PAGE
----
China is showing it can play the distrust game, too. While researching this article, I came across the news that China will be establishing a ministerial-level panel to review takeovers of local companies by foreign investors because it wants to keep foreigners out of sensitive areas such as national defense, agriculture, energy, and natural resources. The message is clear: You are welcome in certain areas, but even then we'll keep a close eye on you.

5 comments on “China & the West: Walking Warily Hand in Hand

  1. Barbara Jorgensen
    March 3, 2011

    I also found Huawei's move interesting and surprising. To invite close examination by US entities is a bold move and signals Huawei believes it has nothing to hide. More power to them.

  2. William K.
    March 4, 2011

    I agree with the article, and there is something that we need to understand..

    The biggest and first thing that we run into is that China is different. This is not to say better or worse, right or wrong, just that China is different. This means that even after we would astablish communications, we still will have challenges on a wide realm of details: the work ethic is completely different, the distribution of respect is completely different, and, although it is sometimes not in the foreground, the government is very different.

    What this means to us in the USA is that we must not expect that every action will be aimed at maximizing the quarterly return for the investors. I know that is a heresy in some circles, but in China the primary goal is not to enrich American stockholders. IT may not even be to enrich their own business owners. It may also be that the government would not reveal what it's intentions are for the future.

    If the Cina government would decide that we should be left behind in some market, it is quite likely that it would happen, since there is an abundance of inexpensive and very dedicated labor available in China, and a whole rural segment of population that has not been tapped to any great extent yet.

    The challenge would be to convince them that we can procede as a team, and that we can both benefit at the same time. A competition would not benefit us at all, since China has not only the natural resources available, but is very rapidly gaining the technical resources that they would need. WE all need to understand that.

  3. Ms. Daisy
    March 5, 2011

    The China-West issue is both cultural and a relational issue. The Chinese cultural belief system is community centered and relational. The West is object  focused and so unable to understand the interpersonal expectations of the Chinese.  Yes China's relationship with the West will continue to be defined by mutual distrust because of the difference in cultural approaches that creates conflicts as well as the competition between China and the West for Super power. The interdependence of the West and China will only be that of convinience.  The West cannot trust China, neither will China trust the West , that is just the reality of the competion for supremacy.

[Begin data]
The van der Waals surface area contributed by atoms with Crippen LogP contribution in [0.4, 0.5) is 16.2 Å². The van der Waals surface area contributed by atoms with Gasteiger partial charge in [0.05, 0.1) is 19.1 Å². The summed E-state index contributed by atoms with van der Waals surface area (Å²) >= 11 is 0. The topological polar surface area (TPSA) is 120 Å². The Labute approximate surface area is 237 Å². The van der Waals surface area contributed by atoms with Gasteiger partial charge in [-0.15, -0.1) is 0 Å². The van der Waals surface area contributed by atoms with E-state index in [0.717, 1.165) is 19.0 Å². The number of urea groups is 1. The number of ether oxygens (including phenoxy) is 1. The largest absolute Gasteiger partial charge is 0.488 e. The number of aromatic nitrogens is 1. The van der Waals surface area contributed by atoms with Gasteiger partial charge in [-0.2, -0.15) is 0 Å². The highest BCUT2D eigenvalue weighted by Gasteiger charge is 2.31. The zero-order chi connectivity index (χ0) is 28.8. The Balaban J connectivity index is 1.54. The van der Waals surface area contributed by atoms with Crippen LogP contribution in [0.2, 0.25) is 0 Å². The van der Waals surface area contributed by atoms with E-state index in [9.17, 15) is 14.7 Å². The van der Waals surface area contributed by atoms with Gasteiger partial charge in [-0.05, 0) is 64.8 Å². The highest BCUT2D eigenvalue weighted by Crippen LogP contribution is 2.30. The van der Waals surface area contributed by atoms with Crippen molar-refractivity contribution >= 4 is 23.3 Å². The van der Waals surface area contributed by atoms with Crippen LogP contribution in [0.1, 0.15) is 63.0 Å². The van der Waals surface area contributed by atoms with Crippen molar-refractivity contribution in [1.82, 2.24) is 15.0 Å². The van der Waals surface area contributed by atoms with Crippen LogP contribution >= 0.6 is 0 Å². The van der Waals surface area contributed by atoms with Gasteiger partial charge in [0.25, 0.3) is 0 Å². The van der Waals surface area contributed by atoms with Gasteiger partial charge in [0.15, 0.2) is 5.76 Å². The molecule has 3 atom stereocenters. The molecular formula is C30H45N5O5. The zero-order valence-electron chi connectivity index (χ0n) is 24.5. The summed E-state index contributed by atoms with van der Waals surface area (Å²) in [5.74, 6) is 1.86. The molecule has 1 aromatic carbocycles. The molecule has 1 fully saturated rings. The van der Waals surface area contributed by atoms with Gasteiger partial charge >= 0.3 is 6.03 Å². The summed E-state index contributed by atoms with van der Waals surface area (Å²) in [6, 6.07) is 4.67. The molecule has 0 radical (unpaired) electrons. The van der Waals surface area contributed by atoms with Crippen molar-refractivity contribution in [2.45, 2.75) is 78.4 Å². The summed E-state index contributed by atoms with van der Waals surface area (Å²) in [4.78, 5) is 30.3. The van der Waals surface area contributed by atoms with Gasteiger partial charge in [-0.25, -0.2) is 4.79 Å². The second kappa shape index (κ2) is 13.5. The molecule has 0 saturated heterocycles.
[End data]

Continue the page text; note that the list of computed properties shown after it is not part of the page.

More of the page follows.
Reading that “China will be establishing a ministerial-level panel to review takeovers of local companies by foreign investors because it wants to keep foreigners out of sensitive areas” is surprising.  China's message is late but needed step. The US will not allow foreigners in national defense or in NASA.

  4. Anna Young
    March 6, 2011

    It is a well-known fact that the relationship between the west and China is that of a Marriage of convenience.

    As you have rightly outlined that the core of the conflicts between the west and China is that of social, economic and political related issues. It cannot be resolved based on economic relationships.

    Its a quest for supremacy, will there be an outright winner? That is down to individual opinion

    What is imperative is that both west and China must learn to accept and respect these differences and focus on the economic interdependency.


  5. bolaji ojo
    March 8, 2011

    William, The differences between the West and China could also be a source of strength rather than division. As you accurately noted, it's a different system, not necessarily worse or better, just different. I think that for now we continue to see areas where goals align between China and the West. I think the wariness and elements of the distrust arise from knowing that there are wide areas where the differences, objectives and plans are just so mismatched.

    The article was not to celebrate or highlight the differences but primarily meant to point them out so we can work towards finding meeting grounds. It's been done successfully for at least the last three decades. Let's hope we can continue to work thorugh the differences and advance shared economic, political and human goals.